At the same time, I focused my energies on working alongside others within educational and peace NGOs, even chairing two such institutions: the left-Zionist Institute for Peace Studies in Givat Haviva, and the non-Zionist Emil Touma Institute for Palestinian Studies. In both circles, veteran and younger colleagues alike sought to create constructive dialogue with our compatriots, in the hope of influencing present policy for future reconciliation. It was mainly a campaign of information about crimes and atrocities committed by Israel since 1948, and a plea for a future based on equal human and civil rights.
For an activist, the realization that change from within is unattainable not only grows from an intellectual or political process, but is more than anything else an admission of defeat. And it was this fear of defeatism that prevented me from adopting a more resolute position for a very long time.
After almost thirty years of activism and historical research, I became convinced that the balance of power in Palestine and Israel pre-empted any possibility for a transformation within Jewish Israeli society in the foreseeable future. Though rather late in the game, I came to realize that the problem was not a particular policy or a specific government, but one more deeply rooted in the ideological infrastructure informing Israeli decisions on Palestine and the Palestinians ever since 1948. I have described this ideology elsewhere as a hybrid between colonialism and romantic nationalism.
Today, Israel is a formidable settler-colonialist state, unwilling to transform or compromise, and eager to crush by whatever means necessary any resistance to its control and rule in historical Palestine. Beginning with the ethnic cleansing of 80 percent of Palestine in 1948, and Israel’s occupation of the remaining 20 percent of the land in 1967, Palestinians in Israel are now enclaved in mega-prisons, bantustans, and besieged cantons, and singled out through discriminatory policies.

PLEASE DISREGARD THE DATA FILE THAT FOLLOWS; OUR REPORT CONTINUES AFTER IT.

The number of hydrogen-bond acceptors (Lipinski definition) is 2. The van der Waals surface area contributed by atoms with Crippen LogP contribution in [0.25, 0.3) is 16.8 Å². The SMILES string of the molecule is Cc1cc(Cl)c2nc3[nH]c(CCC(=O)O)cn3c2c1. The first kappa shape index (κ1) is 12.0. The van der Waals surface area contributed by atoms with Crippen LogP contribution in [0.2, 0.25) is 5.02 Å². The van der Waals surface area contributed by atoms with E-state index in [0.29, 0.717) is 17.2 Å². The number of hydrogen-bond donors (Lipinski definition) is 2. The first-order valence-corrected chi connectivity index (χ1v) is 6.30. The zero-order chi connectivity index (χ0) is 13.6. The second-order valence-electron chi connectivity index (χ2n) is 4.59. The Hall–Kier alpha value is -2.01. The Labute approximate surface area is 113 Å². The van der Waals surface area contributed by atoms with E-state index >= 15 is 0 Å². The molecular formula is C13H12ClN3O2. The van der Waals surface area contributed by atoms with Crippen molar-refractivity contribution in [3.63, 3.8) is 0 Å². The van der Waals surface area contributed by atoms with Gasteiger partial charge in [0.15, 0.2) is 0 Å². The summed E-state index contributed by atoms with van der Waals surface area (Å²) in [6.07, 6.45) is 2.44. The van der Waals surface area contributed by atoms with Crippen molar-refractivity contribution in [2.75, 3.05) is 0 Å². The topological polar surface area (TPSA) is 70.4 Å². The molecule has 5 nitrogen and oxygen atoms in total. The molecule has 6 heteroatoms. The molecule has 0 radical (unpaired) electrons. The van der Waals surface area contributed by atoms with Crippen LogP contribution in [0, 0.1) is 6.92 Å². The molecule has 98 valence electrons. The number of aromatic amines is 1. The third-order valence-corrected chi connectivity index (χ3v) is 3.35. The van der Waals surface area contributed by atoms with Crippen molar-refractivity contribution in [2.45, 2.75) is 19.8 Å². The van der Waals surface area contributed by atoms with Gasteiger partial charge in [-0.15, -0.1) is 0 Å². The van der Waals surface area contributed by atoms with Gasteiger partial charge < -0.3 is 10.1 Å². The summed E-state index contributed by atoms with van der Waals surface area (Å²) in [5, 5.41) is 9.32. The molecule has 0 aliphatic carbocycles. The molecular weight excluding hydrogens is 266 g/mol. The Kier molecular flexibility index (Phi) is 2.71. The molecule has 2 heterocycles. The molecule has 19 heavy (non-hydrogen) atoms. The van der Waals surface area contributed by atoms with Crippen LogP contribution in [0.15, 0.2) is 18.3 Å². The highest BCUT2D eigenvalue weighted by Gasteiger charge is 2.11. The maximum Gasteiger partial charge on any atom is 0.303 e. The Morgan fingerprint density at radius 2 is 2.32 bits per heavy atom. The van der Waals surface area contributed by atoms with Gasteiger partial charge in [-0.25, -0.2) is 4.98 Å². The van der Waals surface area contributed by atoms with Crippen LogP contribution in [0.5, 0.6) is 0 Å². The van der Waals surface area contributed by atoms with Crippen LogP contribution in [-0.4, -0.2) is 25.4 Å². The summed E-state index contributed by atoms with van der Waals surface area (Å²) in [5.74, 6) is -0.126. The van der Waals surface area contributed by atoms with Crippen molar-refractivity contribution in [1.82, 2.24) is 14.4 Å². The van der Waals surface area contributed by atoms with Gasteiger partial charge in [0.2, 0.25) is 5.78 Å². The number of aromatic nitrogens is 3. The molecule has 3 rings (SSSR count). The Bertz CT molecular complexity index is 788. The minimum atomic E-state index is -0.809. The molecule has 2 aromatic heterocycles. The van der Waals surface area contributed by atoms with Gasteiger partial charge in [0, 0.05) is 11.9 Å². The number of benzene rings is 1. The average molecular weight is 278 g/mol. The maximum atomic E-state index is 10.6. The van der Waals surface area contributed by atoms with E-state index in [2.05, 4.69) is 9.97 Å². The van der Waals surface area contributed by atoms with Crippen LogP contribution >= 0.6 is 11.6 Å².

Meanwhile, millions of Palestinian refugees around the world have no way to return home, and time has only weakened, if not annihilated, all internal challenges to this ideological infrastructure. Even as I write, the Israeli settler state continues to further colonize and uproot the indigenous people of Palestine.
Admittedly, Israel is not a straightforward case study in colonialism, nor can the solutions to either the 1967 occupation or the question of Palestine as a whole be easily described as decolonization. Unlike most colonialist projects, the Zionist movement had no clear metropolis, and because it far predates the age of colonialism, describing it in that way would be anachronistic. But these paradigms are still highly relevant to the situation, for two reasons. The first is that diplomatic efforts in Palestine since 1936 and the peace process that began in 1967 have only increased the number of Israeli settlements in Palestine, from less than 10 percent of Palestine in 1936 to over 90 per cent of the country today.
Thus it seems that the message from the peace brokers, mainly Americans ever since 1970, is that peace can be achieved without any significant limit being placed on the settlements, or colonies, in Palestine. True, settlers have periodically been evicted from Gaza settlements and some other isolated outposts, but this did not alter the overall matrix of colonial control, with all its systematic daily abuses of civil and human rights.
The occupation of the West Bank and the Gaza Strip, the oppression of the Palestinians inside Israel, and the denial of the refugees’ right of return will continue as long as these policies (occupation, oppression, and denial) were packaged as a comprehensive peace settlement to be endorsed by obedient Palestinian and Arab partners.